Before making any decision, ask yourself, What’s the worst that could happen? This question will serve as your anchor at every crossroad you will face in life. I believe in lining up everything, in the words of the philosopher Seneca, “Luck is what happens when preparations meet opportunity.” However, I also have faith in serendipity, of taking chances and taking a leap of faith.
Your happiness rests upon your shoulders. Most times we are too hard on ourselves yet too easy with others. How come? We should be able to control our thoughts and deeds. After all, who knows us best other than the person looking right back at you in front of a mirror?
I will outline five ways so you can start improving yourself by setting boundaries and sticking to them. When you set boundaries for yourself and others, you are telling the Universe that YOU are in control of your life and destiny, but with an open heart to receive the little surprises that may come along the way.
Learn to anticipate when saying YES goes against your best interest.
Stay focused on your own priorities and responsibilities. When asked to attend social events with family, colleagues, or friends — try not to promise anything until you’re willing to see it through. The best reply to invites is to say “Let me check on my calendar and get back with you by (state a specific day to confirm)”. Make sure to follow through and state a yes or no answer. If you have to decline, must postpone, or must renege on something you have agreed to prior, be prepared to make it up to the other person at another time. You should be free to let your spirit move you. Sometimes, you just want to go for a run alone than having someone accompany you or spend the weekend with your family than attending a bridal shower or what not.
You are the only one who chooses what you think.
Do you know that we become what we think about all day? Negative thinkers find themselves feeling depleted resulting in negative emotions that prey upon our well-being. Yes, that feeling of gloom, confusion, anxiety, and frustration. Our body responds with pessimism in more ways than we want it to.
Having a positive philosophy for the actual good now is a requirement in order to be mindful and enjoy the present. I want to make sure that we have a clear distinction between positive thinking and foolish or blindly optimistic. One sentence for you: Avoid sugar coated truths. As my grandma used to tell me, “If there is some good you can do in a situation, do it. If not, accept it.” By responding to situations greatheartedly means developing a positive habit of authenticity. As I stated before, ask the question, “What is the worst that could happen?”
Learn to accept people as they are.
Our tendency to know others is through our intuition. The job is not ours to judge them, reform them, or figure them out. When we set up unrealistic expectations of others, we are making a fool of ourselves. Busy yourself with your inner work and growth; avoid getting sucked into someone else’s drama — you already have a lot in your plate! What we can do is to offer our encouragement, love, be a good example and let others be. The universe will help them figure it out through appropriate life events when they are ready. As the old saying goes, “The teacher shows up when the student is ready.”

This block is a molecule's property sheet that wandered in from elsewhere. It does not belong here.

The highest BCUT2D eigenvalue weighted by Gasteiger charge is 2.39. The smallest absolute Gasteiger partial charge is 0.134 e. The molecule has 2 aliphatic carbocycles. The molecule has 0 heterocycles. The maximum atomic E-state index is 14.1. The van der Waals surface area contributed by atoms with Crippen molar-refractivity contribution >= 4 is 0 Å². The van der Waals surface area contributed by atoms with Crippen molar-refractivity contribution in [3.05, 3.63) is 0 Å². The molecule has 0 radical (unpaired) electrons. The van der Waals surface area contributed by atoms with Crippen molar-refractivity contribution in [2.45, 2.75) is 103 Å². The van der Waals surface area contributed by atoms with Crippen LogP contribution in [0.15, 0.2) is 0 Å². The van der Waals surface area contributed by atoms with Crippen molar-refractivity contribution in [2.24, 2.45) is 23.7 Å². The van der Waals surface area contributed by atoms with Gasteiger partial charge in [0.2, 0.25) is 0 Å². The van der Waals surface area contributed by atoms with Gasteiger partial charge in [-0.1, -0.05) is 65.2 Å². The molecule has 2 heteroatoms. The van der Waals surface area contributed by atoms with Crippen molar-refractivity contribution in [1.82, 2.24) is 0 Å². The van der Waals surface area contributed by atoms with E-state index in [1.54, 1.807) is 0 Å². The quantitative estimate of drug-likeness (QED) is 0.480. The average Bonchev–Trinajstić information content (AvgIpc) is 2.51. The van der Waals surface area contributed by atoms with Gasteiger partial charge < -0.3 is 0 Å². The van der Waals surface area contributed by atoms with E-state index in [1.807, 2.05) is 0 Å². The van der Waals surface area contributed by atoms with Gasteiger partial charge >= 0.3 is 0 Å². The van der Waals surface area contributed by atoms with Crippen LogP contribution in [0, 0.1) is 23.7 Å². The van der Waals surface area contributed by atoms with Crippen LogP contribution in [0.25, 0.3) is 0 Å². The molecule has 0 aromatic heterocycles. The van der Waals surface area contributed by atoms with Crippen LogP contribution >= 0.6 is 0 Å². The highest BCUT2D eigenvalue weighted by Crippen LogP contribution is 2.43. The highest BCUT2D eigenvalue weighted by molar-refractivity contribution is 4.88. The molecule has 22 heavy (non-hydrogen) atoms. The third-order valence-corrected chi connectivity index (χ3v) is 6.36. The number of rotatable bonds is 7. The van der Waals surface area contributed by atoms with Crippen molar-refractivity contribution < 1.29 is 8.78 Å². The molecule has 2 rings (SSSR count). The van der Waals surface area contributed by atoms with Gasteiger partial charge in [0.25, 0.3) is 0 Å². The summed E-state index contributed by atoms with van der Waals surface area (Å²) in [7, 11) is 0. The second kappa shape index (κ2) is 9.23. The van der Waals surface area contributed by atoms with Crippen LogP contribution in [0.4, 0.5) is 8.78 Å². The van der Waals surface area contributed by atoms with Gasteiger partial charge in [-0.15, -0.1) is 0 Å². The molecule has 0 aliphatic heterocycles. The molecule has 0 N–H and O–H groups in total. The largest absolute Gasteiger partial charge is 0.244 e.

Your body is telling you something. Listen.
Health is our internal clockwork. Our challenge is to take good care of ourselves and maintain our overall wellness throughout our journey to a long, happy life. Honor the positive rhythm that flows along your trifecta: body, mind, and soul. Work on yourself to shy away from negative thoughts that make you susceptible to ailments and deliberately harm your immune system. Taking advantage of your body is not good either. Pay close attention to what you eat, keep yourself active, and let yourself have time to recuperate and rest. Nourish your soul for what it craves for. Learn to meditate for inner peace and contentment. Unplug and keep away from too much connectivity. Being disconnected from external factors and tuning in to your self will do you good in more ways.
Learn the art of “Dolce Far Niente”
Dolce Far Niente is an Italian phrase which literally means “sweet doing nothing”, this is the concept of doing nothing and enjoying it. In our case, I wish to make use of this concept of doing nothing as your free time or your own white space. Parents nowadays are stressed from parenting!
Mothers need time to be themselves and not constantly taking care of a loved one and making sure that the household is running smoothly. Some even worry about the conflicting demands of home and career. While Dads are pressured to earn more to provide to the never-ending list of the family’s needs from fixing the kitchen faucet to replacing the old family van for a newer model for everyone’s safety. Our tendency is to fill our day with “things to do” and we could barely accomplish any while the list is just getting longer day by day. How frustrating!
Take regular breaks. Allot time to decompress. Be realistic to focus only on three big things you need to accomplish in a day. Multi-tasking, in my opinion, is out of trend. Having these white spaces regularly scattered throughout your day, week, month or year-round give you the ability to pause, daydream, or sit still and do absolutely nothing (yep, no mobile phones to play with included!).
Originally published at zensavvymomma.com.
Originally published at medium.com.